Searching for pleasant

My college roommate, Dianne, had a rule that we couldn't go to sleep without reporting at least one pleasant surprise culled from the day's events. College being what it was and 18 being what it was, we often struggled to remember one, and often they were minor indeed. But we always discovered something during our mental search of the day and it was a ritual that sent us to sleep on a positive note.

On the trail in Manuel Antonio NP.

This has been a week full of pleasant surprises. For starters, we finally made it to Manuel Antonio National Park. Since we'd heard both pros and cons in regard to hiring a guide we tried it first without, to see how we did. The park itself was somewhat disappointing. It's small, and despite maps posted along the main trail indicating other paths we found only one, a narrow out-and-back that led us further and further into dense jungle. It was silent, damp, and dark. No monkeys, sloths, or crocodiles crossed our path, no birds could be seen. 

Back on the main trail we occasionally attached ourselves to groups with guides but they all seemed to be viewing one of Costa Rica's 74 kinds of lizards.

Can you spot the lizard?

There was still much to enjoy, because the variety of trees and understory is mindboggling. And since we both love trees we were satisfied. Eventually the trail led to a quiet beach lined with palms. It was early and the beach was uncrowded. We took off our shoes and waded in, then sat on rocks and enjoyed the quiet. That lovely beach was pleasant surprise #1. 

When the sun got higher we moved into the shade edging the beach and sat down on a log. A raccoon looking for food immediately headed our way.  I waved my arms and said "shoo!" He kept coming. I picked up a plastic sack containing my sandals and waved that. He thought it looked appetizing and grabbed it. Standing my ground I yanked the bag from his grasp. Pleasant surprise #2. The raccoon turned away in disgust and headed for the next group of sunbathers.

Morning on the beach at Manuel Antonio NP.

From the beach the trail followed the shoreline, which made for a pleasant walk. But somewhere along the route I lost my prescription sunglasses. This was a blow, and I went home feeling unhappy with myself. Ray said, "We'll go back to the ticket office tomorrow and ask, maybe someone will turn them in." I wasn't convinced. But you surely know what's coming? Yes, someone had turned them in and there were my sunglasses. Pleasant surprise #3.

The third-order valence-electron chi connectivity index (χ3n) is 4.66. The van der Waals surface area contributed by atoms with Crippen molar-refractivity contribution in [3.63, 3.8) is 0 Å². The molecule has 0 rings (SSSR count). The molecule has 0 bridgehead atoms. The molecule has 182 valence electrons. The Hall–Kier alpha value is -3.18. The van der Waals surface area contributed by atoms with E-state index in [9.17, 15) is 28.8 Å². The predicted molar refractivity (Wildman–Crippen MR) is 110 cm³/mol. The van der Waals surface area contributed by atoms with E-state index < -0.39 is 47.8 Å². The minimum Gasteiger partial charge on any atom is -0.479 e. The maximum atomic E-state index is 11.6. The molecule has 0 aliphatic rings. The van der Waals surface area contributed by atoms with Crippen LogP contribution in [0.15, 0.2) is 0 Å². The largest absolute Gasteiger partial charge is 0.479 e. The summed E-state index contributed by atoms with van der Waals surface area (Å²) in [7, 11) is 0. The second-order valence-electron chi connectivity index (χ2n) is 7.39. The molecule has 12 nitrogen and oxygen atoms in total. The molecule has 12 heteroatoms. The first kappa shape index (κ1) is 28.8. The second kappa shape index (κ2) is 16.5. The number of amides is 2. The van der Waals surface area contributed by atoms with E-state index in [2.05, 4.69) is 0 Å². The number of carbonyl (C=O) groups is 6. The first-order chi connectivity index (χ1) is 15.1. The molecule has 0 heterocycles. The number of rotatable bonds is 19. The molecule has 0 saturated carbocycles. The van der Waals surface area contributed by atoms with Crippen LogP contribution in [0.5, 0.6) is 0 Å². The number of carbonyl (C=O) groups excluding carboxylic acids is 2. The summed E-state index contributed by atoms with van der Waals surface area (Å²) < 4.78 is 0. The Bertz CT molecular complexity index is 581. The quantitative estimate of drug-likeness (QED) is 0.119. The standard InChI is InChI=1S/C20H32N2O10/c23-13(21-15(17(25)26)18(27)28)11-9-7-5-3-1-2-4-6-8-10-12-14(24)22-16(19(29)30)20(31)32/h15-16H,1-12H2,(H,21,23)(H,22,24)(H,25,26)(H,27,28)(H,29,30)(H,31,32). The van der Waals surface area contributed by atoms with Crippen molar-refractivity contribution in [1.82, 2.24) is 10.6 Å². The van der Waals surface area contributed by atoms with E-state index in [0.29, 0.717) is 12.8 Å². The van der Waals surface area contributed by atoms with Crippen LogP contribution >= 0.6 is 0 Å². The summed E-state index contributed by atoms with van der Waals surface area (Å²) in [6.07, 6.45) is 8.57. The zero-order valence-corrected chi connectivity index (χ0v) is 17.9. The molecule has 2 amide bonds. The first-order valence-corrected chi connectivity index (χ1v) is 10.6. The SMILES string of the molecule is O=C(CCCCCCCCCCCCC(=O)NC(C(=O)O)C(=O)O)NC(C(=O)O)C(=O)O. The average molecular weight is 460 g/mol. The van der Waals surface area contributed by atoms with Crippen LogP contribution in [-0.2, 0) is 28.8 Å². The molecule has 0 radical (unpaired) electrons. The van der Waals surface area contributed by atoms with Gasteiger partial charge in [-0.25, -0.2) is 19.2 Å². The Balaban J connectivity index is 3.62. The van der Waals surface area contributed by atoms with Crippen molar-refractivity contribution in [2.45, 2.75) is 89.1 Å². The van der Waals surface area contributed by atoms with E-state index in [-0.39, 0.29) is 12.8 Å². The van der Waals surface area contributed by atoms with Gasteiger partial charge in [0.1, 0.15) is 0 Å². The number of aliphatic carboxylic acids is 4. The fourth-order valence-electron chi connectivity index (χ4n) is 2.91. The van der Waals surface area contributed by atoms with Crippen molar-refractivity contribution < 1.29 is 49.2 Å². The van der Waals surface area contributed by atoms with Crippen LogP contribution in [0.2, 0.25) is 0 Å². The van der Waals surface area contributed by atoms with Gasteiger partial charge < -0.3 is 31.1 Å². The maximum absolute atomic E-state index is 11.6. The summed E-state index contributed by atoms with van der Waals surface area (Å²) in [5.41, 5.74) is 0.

I gratefully put them on and we boarded the bus for Quepos. Pleasant surprise #4: finding a shop that sold good fruit and vegetables at reasonable prices. We've been disappointed in the quality of the fresh food here and my guess is that the best goes to hotels and restaurants and what's left gets taken by the grocery stores. The shop we found wasn't perfect, but it is an improvement on Super Joseth, and that makes us happy.

The next day Rodney came over with a locksmith and fixed our gate. It doesn't matter that the lock is in upside down, only that it no longer takes us five to 10 minutes of struggling to get the damn thing open. This was especially annoying when it rained. We knew Rodney would get it fixed but he and we weren't sure how quickly. The speedy response was surprise #5.

A few days later Rodney alerted us via email (surprise #6) that the big iguanas were on their roof if we wanted to come see them. Of course we did. He and Eric regularly feed them (their favorite food is papaya skins) and we'd been wanting to watch. Ray grabbed his camera and we trotted down to their place. The biggest lizards weren't cooperating but we did see smaller ones. Even better, we enjoyed a few hours of good conversation with our landlords.

This is one of the smaller iguanas, heading for breakfast.

Yesterday our neighbor, Dago, brought us a still-warm homemade breakfast burrito wrapped in a banana leaf: a thin egg and potato pancake rolled into a large homemade corn tortilla. A genuinely pleasant surprise (#6). His sister makes and sells them, of course, so we ordered four more.

And now I must confess that there was one rather unpleasant surprise. We were having coffee with Eric and Rodney when I suddenly realized that jar sitting right in front of me wasn't empty. 

"Is that a snake?" I asked. 

"Oh, yes," said Rodney. "Are you just now seeing that?" He picked it up and shook it. The curled snake nearly filled the jar, floating in a bath of alcohol.

"It's a Fer de lance," he said. "And actually, it was found in back of your place." Oh great. Fer de lances are deadly pit vipers; "not to be trifled with," according to our guidebook. 

Still, what's a dead pit viper when there are six pleasant surprises to celebrate? I'll take those odds any day. And if the coming week turns up any pleasant surprises for you, let me know. I promise they will be there if you look.


Correction: In my December 15 blog I erred in saying 50 percent of a workers salary goes to health care. Rodney, who regularly hires people, filled me in: Currently employers pay a 22 percent tax on employee wages and workers pay nine percent. This tax covers health care, retirement, and workers comp. Each pay period the worker also receives a coupon verifying employment. The coupon makes him or her and the entire family eligible for services. My apologies for the error.